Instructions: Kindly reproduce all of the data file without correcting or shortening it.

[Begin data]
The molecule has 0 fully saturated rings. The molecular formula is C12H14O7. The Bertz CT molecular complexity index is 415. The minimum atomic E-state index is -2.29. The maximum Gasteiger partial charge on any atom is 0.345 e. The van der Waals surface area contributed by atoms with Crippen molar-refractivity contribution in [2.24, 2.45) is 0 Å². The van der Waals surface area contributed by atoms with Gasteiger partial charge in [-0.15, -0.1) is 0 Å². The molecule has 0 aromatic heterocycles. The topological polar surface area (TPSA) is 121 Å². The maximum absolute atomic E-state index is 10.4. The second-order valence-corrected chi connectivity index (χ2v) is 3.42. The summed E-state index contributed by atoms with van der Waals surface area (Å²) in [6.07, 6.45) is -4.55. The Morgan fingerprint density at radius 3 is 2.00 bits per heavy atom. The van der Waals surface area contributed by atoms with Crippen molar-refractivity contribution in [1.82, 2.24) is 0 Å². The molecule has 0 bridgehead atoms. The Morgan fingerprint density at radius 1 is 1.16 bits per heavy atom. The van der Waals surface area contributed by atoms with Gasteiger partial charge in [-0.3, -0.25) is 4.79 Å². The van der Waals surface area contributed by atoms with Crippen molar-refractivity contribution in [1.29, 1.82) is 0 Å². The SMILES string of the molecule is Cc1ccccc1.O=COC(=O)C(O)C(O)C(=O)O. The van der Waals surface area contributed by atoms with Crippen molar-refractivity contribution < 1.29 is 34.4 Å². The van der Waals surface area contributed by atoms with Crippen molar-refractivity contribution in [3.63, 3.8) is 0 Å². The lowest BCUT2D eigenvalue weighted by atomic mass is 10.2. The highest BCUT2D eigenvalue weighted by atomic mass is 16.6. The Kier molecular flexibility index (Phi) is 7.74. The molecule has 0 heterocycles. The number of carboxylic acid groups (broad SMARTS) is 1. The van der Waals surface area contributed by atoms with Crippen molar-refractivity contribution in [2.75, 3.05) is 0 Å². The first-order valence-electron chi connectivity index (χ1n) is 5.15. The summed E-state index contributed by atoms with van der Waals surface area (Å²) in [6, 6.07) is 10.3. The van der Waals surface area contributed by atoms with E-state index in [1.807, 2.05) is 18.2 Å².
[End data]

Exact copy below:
The molecule has 0 fully saturated rings. The molecular formula is C12H14O7. The Bertz CT molecular complexity index is 415. The minimum atomic E-state index is -2.29. The maximum Gasteiger partial charge on any atom is 0.345 e. The van der Waals surface area contributed by atoms with Crippen molar-refractivity contribution in [2.24, 2.45) is 0 Å². The van der Waals surface area contributed by atoms with Gasteiger partial charge in [-0.15, -0.1) is 0 Å². The molecule has 0 aromatic heterocycles. The topological polar surface area (TPSA) is 121 Å². The maximum absolute atomic E-state index is 10.4. The second-order valence-corrected chi connectivity index (χ2v) is 3.42. The summed E-state index contributed by atoms with van der Waals surface area (Å²) in [6.07, 6.45) is -4.55. The Morgan fingerprint density at radius 3 is 2.00 bits per heavy atom. The van der Waals surface area contributed by atoms with Crippen molar-refractivity contribution in [1.82, 2.24) is 0 Å². The molecule has 0 bridgehead atoms. The Morgan fingerprint density at radius 1 is 1.16 bits per heavy atom. The van der Waals surface area contributed by atoms with Gasteiger partial charge in [-0.3, -0.25) is 4.79 Å². The van der Waals surface area contributed by atoms with Crippen molar-refractivity contribution in [1.29, 1.82) is 0 Å². The SMILES string of the molecule is Cc1ccccc1.O=COC(=O)C(O)C(O)C(=O)O. The van der Waals surface area contributed by atoms with Crippen molar-refractivity contribution < 1.29 is 34.4 Å². The van der Waals surface area contributed by atoms with Crippen molar-refractivity contribution in [3.63, 3.8) is 0 Å². The lowest BCUT2D eigenvalue weighted by atomic mass is 10.2. The highest BCUT2D eigenvalue weighted by atomic mass is 16.6. The Kier molecular flexibility index (Phi) is 7.74. The molecule has 0 heterocycles. The number of carboxylic acid groups (broad SMARTS) is 1. The van der Waals surface area contributed by atoms with Crippen molar-refractivity contribution in [2.75, 3.05) is 0 Å². The first-order valence-electron chi connectivity index (χ1n) is 5.15. The summed E-state index contributed by atoms with van der Waals surface area (Å²) in [6, 6.07) is 10.3. The van der Waals surface area contributed by atoms with E-state index in [1.807, 2.05) is 18.2 Å².